Understanding the Reasons Behind Constant Cold Sensations

Understanding the Reasons Behind Constant Cold Sensations
In the midst of the scorching heat of July and August, do you find yourself strangely grappling with the chills? Are you constantly voicing complaints at your workplace about the freezing temperatures set on the air conditioner? Here’s a fact: women are more prone to feeling cold. This phenomenon can be attributed to physiological factors, but there are also a range of other reasons. Let’s delve into the ten possible explanations behind this:

1. You are thin

Having a low body weight, with a Body Mass Index (BMI) of less than 18.5, might be a contributing factor to why you are always feeling cold. There are two main reasons behind this. First, your body is devoid of the insulating layer of fat that shields it from low temperatures. Second, in an attempt to maintain a low BMI, you might not be consuming sufficient food. This leads to a slow metabolism, and as a result, your body is unable to produce enough heat. It is recommended to increase your weight by consuming a balanced diet rich in protein, fat and complex carbohydrates.

2. You have hypothyroidism

Feeling cold persistently can be an indicator of hypothyroidism. This is a medical condition in which the thyroid gland does not secrete adequate hormones. The metabolism, consequently, slows down preventing the body from generating enough heat. Other symptoms of hypothyroidism include thinning hair, dry skin and fatigue.

3. You have iron deficiency

Iron deficiency is one of the primary causes of a chronic sensation of cold. Iron is a vital mineral that aids red blood cells in transporting oxygen and other nutrients to every cell in the body to generate energy. When the body is low on iron, the red blood cells fail to effectively perform their function, leading to a feeling of coldness.

4. You have poor circulation

If your hands and feet are consistently cold while the rest of your body feels normal, it could signify an issue with your blood circulation. This could be indicative of a cardiovascular problem, where the heart is unable to pump blood efficiently or there could be an obstruction in an artery, preventing blood flow to the extremities. Smoking can also lead to circulation problems as it causes the blood vessels to constrict.

5. You are sleep-deprived

Lack of sleep can disrupt the nervous system and impair the brain mechanism that regulates body temperature. Although the exact cause is not known, studies suggest that it could be the body’s response to the stress caused by sleep deprivation. This leads to reduced activity in the hypothalamus, the brain’s temperature-regulating area.

6. You are dehydrated

Water constitutes over 60% of an adult’s body and plays a crucial role in regulating body temperature. Adequate water intake allows the body to store and gradually release heat, thereby maintaining a comfortable body temperature. Insufficient water intake makes the body more sensitive to extreme temperatures. Additionally, water aids in kick-starting the metabolism, which in turn affects body temperature.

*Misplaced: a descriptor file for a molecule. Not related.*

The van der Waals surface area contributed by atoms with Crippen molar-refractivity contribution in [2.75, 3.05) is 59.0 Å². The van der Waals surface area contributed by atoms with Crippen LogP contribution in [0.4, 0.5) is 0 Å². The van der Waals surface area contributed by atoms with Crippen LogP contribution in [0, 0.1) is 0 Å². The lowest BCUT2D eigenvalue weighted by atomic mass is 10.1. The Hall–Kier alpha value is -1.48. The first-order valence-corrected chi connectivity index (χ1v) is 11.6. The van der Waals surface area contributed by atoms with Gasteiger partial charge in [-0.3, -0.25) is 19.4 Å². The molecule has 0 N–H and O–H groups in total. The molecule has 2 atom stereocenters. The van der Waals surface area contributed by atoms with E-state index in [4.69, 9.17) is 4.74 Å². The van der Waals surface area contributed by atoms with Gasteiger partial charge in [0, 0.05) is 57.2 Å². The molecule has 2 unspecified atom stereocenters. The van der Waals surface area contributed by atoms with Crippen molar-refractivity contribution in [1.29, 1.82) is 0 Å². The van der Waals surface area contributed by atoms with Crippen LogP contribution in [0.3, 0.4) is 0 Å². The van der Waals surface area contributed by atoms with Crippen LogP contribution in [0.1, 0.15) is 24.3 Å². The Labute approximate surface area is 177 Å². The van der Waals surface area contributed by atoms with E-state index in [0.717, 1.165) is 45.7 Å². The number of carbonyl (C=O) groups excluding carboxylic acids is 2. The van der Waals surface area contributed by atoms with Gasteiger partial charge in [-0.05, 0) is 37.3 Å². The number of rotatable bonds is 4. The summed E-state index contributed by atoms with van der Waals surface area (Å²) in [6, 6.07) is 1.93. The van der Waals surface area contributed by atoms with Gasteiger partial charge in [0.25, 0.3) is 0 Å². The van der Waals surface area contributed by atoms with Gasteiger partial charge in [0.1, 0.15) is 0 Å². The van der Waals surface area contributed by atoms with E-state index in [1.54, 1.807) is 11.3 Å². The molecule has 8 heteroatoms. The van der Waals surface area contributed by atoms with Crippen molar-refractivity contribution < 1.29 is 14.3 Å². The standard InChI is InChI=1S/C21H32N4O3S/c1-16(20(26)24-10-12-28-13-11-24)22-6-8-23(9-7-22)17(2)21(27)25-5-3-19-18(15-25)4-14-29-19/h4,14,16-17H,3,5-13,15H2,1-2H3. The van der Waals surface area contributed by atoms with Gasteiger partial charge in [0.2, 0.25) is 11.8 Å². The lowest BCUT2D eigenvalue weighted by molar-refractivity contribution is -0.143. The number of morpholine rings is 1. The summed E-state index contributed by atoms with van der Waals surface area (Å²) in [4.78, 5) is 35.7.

7. You have a vitamin B12 deficiency

Vitamin B12, found exclusively in animal-based food products, is instrumental in preventing chills. The body requires this vitamin for the production of red blood cells, which transport oxygen throughout the body. A deficiency of vitamin B12 can lead to anemia, characterized by a low red blood cell count, which can result in a chronic feeling of cold.

8. You are a woman

Interestingly, the structure of a woman’s body could be a reason behind feeling cold. The female body is designed to retain heat in crucial organs like the brain and heart. Consequently, less blood circulates to other, less vital organs, such as the hands and feet, making them colder. Research conducted on the subject found that women, despite having a higher body temperature, had hands and feet temperatures lower by a few tenths of a degree.

9. You have diabetes

Uncontrolled diabetes could lead to a condition known as diabetic neuropathy, which causes damage to the nerve endings. This condition can result in a loss of sensation in the hands and feet. Since these body parts communicate temperature to the brain, they might feel cold. Diabetic neuropathy is a gradual condition, and it’s possible to have it without being aware of it. Hence, if you’re diabetic or exhibit symptoms of diabetes, it’s essential to consult a doctor.

10. You need to enhance muscle mass

Muscles contribute to maintaining body temperature by producing heat. Therefore, a lack of sufficient muscle mass could make you feel cold. Moreover, a higher muscle mass boosts the body’s metabolism, which in turn reduces the sensation of cold. Hence, it’s advised to engage in physical activities that build muscle, in addition to aerobic exercises.

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